NASA’s space probe, Juno, has managed to get into Jupiter’s orbit, said a report that reached NASA’s Jet Propulsion Laboratory at 11:54 PM Eastern Time. There were cheers at the lab when the news was initially broken.
The final manoeuvre, which lasted 35 minutes starting from 11:18 pm, was the result of a five-year voyage in outer space, and even more years of painstaking labour by the JPL team.
From the 5th of August 2011, the space probe had been drifting towards Jupiter. The most difficult art of the project was syncing the probe with Jupiter’s gravity.
It had to switch on its engines upon reaching exactly 2,609 miles from Jupiter to be successful. If the speed was not right, it was going to pass the planet and the entire mission was going to be a failure. With the right velocity, the probe was going to perfectly resume orbiting Jupiter.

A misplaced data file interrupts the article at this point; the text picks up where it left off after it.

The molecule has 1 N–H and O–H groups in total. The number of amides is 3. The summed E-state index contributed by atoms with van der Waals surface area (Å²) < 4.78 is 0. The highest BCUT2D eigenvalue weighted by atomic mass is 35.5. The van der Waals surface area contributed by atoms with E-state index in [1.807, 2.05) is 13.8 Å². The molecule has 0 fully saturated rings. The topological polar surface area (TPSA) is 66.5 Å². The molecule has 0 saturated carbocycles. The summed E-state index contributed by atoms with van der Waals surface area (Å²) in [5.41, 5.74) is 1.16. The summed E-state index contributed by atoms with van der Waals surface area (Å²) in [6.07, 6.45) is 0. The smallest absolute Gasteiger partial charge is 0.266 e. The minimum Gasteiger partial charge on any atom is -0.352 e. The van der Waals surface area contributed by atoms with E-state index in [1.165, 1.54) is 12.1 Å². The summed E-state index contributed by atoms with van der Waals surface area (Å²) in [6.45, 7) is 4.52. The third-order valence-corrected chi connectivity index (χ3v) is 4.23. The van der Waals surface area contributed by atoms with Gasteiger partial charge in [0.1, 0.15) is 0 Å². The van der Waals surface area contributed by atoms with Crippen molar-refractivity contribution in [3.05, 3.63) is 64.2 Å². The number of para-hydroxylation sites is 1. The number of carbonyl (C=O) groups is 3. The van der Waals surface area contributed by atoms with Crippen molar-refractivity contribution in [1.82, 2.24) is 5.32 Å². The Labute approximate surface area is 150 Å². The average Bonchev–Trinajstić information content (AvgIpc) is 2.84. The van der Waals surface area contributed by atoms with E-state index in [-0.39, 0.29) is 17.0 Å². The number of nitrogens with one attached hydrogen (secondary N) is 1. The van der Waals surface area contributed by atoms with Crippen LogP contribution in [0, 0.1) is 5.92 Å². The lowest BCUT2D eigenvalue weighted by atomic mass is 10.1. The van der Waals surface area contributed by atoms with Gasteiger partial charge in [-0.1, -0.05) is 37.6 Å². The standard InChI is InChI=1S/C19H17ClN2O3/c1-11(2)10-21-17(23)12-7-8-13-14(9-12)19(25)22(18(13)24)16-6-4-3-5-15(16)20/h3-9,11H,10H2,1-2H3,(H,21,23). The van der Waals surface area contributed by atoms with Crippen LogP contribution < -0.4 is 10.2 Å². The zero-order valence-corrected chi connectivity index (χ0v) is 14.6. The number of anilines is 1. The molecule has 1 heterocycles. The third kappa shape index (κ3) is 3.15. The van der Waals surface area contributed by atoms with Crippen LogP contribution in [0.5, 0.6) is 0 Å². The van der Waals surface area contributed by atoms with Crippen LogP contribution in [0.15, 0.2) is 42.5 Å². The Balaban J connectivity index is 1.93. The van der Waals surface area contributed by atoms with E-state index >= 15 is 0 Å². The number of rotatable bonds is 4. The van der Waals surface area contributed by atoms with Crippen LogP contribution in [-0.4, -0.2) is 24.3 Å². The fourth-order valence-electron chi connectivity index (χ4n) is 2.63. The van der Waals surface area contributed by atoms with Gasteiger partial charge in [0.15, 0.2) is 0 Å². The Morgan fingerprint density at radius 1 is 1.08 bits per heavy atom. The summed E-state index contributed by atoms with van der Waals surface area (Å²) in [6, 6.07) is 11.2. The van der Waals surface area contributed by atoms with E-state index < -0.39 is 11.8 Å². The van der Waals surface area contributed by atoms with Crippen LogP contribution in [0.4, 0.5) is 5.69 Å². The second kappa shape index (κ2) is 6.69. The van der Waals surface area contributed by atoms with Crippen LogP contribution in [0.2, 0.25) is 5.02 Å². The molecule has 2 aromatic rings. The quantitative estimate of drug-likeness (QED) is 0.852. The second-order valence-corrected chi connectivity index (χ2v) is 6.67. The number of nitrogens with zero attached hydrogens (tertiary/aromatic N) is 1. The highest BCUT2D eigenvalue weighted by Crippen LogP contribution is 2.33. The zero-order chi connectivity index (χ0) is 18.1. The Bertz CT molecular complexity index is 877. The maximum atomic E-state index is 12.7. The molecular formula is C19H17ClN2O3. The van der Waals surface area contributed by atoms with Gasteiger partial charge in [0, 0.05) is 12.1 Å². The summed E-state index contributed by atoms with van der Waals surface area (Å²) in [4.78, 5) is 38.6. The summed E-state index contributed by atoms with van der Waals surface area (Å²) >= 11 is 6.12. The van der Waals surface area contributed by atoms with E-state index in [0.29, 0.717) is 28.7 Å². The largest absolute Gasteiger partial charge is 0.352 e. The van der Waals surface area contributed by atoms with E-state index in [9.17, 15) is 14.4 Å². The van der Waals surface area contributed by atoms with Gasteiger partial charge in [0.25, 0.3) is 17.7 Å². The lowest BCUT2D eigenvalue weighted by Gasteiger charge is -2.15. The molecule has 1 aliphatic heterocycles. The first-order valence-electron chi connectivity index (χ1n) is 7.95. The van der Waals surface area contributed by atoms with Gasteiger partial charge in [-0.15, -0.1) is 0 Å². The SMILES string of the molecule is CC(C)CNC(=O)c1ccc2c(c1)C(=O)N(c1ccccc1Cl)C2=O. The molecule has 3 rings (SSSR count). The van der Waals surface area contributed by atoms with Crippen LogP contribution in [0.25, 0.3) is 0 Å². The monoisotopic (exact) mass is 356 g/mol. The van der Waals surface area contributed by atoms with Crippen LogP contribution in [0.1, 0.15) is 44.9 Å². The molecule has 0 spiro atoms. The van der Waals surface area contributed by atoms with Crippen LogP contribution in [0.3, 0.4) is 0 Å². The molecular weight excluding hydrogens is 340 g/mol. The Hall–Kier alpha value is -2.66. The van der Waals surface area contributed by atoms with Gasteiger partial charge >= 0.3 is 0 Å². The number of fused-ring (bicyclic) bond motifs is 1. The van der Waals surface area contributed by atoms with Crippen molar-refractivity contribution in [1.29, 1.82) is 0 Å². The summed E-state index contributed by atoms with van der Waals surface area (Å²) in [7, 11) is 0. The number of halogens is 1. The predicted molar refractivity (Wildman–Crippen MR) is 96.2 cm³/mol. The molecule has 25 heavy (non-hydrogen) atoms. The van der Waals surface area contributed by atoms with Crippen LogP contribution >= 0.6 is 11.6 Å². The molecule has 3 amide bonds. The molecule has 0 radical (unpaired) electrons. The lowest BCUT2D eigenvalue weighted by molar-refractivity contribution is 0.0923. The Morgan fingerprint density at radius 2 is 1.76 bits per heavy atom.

The Juno has its most delicate parts stored in titanium vaults from protection from the intense radiation that surrounds the planet. Orbiting the planet would mean exposure to destructive radiation.
— NASA's Juno Mission (@NASAJuno) July 5, 2016
To further make this mission difficult, it takes 49 minutes for signals coming from Jupiter’s position to reach the earth. Therefore, for NASA to make any corrections in case of any mistakes, they would be 49 minutes late. Then the signals from NASA would also take 49 minutes to reach the probe which would make everything worse.
Juno’s is equipped with 9 instruments which are currently off to safeguard them until they are ready for orbital insertion. Since the Juno is now in orbit, it will start collecting data once it starts going around the planet. A lot of information, including fresh Jupiter images, will be made available soon.